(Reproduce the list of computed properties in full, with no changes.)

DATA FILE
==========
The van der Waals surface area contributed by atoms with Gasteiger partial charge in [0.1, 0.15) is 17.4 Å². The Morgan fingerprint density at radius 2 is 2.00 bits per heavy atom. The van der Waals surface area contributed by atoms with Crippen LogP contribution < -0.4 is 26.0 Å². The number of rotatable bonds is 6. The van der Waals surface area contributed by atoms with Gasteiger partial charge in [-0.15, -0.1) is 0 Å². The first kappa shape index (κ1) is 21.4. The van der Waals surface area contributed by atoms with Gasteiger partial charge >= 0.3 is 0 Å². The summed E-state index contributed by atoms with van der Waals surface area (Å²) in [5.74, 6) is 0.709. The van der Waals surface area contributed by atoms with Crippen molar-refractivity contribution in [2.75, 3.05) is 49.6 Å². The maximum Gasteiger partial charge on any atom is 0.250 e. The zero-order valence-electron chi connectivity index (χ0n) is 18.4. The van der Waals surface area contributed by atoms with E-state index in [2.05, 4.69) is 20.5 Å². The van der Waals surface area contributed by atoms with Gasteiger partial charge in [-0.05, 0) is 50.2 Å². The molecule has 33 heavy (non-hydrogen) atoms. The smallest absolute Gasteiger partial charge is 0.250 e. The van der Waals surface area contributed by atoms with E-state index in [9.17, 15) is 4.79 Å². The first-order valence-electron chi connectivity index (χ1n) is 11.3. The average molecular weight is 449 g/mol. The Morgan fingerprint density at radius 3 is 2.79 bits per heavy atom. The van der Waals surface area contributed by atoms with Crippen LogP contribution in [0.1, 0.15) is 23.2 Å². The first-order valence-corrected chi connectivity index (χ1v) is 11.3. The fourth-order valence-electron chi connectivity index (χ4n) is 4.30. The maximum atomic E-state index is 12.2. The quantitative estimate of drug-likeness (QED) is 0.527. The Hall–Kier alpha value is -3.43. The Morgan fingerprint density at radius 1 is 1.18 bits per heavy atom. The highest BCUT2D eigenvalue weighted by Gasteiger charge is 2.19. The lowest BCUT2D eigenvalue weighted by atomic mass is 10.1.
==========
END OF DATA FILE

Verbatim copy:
The van der Waals surface area contributed by atoms with Gasteiger partial charge in [0.1, 0.15) is 17.4 Å². The Morgan fingerprint density at radius 2 is 2.00 bits per heavy atom. The van der Waals surface area contributed by atoms with Crippen LogP contribution < -0.4 is 26.0 Å². The number of rotatable bonds is 6. The van der Waals surface area contributed by atoms with Gasteiger partial charge in [-0.15, -0.1) is 0 Å². The first kappa shape index (κ1) is 21.4. The van der Waals surface area contributed by atoms with Gasteiger partial charge >= 0.3 is 0 Å². The summed E-state index contributed by atoms with van der Waals surface area (Å²) in [5.74, 6) is 0.709. The van der Waals surface area contributed by atoms with Crippen molar-refractivity contribution in [2.75, 3.05) is 49.6 Å². The maximum Gasteiger partial charge on any atom is 0.250 e. The zero-order valence-electron chi connectivity index (χ0n) is 18.4. The van der Waals surface area contributed by atoms with E-state index in [2.05, 4.69) is 20.5 Å². The van der Waals surface area contributed by atoms with Gasteiger partial charge in [-0.05, 0) is 50.2 Å². The molecule has 33 heavy (non-hydrogen) atoms. The smallest absolute Gasteiger partial charge is 0.250 e. The van der Waals surface area contributed by atoms with E-state index in [9.17, 15) is 4.79 Å². The first-order valence-electron chi connectivity index (χ1n) is 11.3. The average molecular weight is 449 g/mol. The Morgan fingerprint density at radius 3 is 2.79 bits per heavy atom. The van der Waals surface area contributed by atoms with Crippen LogP contribution in [0.1, 0.15) is 23.2 Å². The first-order valence-corrected chi connectivity index (χ1v) is 11.3. The fourth-order valence-electron chi connectivity index (χ4n) is 4.30. The maximum atomic E-state index is 12.2. The quantitative estimate of drug-likeness (QED) is 0.527. The Hall–Kier alpha value is -3.43. The Morgan fingerprint density at radius 1 is 1.18 bits per heavy atom. The highest BCUT2D eigenvalue weighted by Gasteiger charge is 2.19. The lowest BCUT2D eigenvalue weighted by atomic mass is 10.1.